• Israel is part of a Mediterranean environment. Averages temps can be found at The Weather Channel. It can easily reach 100+F when working in the field.

9) Is this a religious tour?

  • No, this program is for those interested in material culture that has been produced by prehistoric and historical societies. We will be visiting the sites that are described in the Bible which is interesting for those who are both religious and non-religious. Attendees on this trip absolutely must be open to other viewpoints and religions.

10) My parents are concerned about my safety, what should they know about traveling there?

  • It is understandable that you or your family would be concerned about traveling in Israel and the Middle East. Parents are welcome to contact the trip leader if they have any specific questions. We will cancel the trip if we feel that the attendees will be in any possible danger. There is always some degree of risk when traveling overseas, but we will do everything we can to minimize that risk. With that said, it is important that students can take personal responsibility and be able to take direction.

11) What experience does the trip leader have?

  • Susanne has been traveling internationally since she was 12 years old. She has visited, both individually and in groups, Alaska, Australia, New Zealand, Fiji, Hawaii, Canada, Virgin Islands, Haiti, Bahamas, Costa Rica, Mexico, England, Scotland, Amsterdam, Cyprus, Israel, Namibia, and South Africa, She participated in leading a group of graduate and undergraduate students around South Africa in conjunction with other faculty. The other professionals that we will interact with on the program also have extensive experience in leading groups in Israel.

12) Is it expensive to purchase food or othr items in Israel?

  • Much like other countries, it will depend on what cities you are in. Food will be covered in the study abroad fees, and will be of similar quality that you would have while traveling (sandwiches for lunch and hot meals for dinner). There are lots of great areas for shopping and opportunities to indulge in the local culture. For an idea of costs, check out Numbeo.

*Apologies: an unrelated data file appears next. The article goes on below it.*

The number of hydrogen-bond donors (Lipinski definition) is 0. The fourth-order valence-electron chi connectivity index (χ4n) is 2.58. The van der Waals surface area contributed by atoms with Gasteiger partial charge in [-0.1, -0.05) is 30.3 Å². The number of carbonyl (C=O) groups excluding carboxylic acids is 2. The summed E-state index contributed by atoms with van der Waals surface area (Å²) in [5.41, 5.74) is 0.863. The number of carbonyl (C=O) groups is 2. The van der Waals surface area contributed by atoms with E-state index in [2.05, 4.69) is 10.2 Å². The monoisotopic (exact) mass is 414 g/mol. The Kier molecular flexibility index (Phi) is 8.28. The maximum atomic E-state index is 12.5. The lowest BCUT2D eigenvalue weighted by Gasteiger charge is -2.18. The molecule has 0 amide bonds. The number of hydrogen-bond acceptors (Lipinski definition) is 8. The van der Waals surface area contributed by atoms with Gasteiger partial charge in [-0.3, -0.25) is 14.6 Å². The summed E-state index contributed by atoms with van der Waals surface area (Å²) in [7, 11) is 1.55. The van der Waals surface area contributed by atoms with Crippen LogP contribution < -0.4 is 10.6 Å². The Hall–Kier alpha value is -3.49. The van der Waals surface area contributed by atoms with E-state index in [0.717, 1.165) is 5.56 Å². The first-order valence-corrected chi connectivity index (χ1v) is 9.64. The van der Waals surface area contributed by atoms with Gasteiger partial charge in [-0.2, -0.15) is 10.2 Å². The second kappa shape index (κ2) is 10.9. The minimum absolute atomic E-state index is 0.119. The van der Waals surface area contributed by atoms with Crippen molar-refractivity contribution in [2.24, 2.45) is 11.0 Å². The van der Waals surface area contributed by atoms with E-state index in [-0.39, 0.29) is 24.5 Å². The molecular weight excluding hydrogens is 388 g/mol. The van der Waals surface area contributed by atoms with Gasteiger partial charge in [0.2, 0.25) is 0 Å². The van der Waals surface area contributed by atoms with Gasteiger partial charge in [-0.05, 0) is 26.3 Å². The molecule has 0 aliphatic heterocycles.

13) Do I need to be an ECU student to attend?

  • No, students from other universities can enroll as well. Please contact the ECU Study Abroad office for more details.

14) What is the itinerary?

  • Specific sites to be visited are still being confirmed. More details will be provided here. Some of the activities will depend on the desires and experience of the attendees.

15) What is expected from me as far as coursework?

  • Students will be expected to actively participate in discussions as well as provide a research paper at the end of the semester. This paper will directly contribute to the sites we visit or conduct conservation treatments with. Students will also give presentations on a specific aspect of Israel before departing. More details will be provided.

16) Can I take more than one Directed Study?

  • Yes, please refer to your advisor for more information on how these courses will fit into your curriculum.

17) Does the recent activity in Israel and Gaza affect the program?

  • At this point, we are not canceling the trip due to the fact that events change very quickly in this area. It is important to stay up to date on the events in Israel and we will be watching for new develoments closely. A great deal of the activity could be due to upcoming elections in January. We will make a final determination in the Spring.

18) Will I recieve a refund if the trip is cancelled?

  • Yes, you will recieve a full refund if the trip is cancelled.

19) What kind of housing will we be in?

Since we will be traveling across the country side, we will stay in variety of housing options including hotels and hostels. The excavation site we will visit in Ruhama will use a kibbutz as a base. See their website for images and more: http://www.orhanruhama.co.il/.

General Conservation, Research and Experiments , ,

Waterlogged Wood Experiment

November 20th, 2009

We are getting closer to the end of the fall semester! Earlier in the semester, the students started an experiment on some non-archaeological waterlogged wood that we recovered from the Tar River. They applied some commonly used wood treatments that archaeological conservators use and wrote observations on how the wood changes during the treatment.

 

Valerie Using Stir PlateNicole Selecting Wood SamplesJennifer Weighting Wood Samples in WaterBran Measuring Chlorides

Research and Experiments ,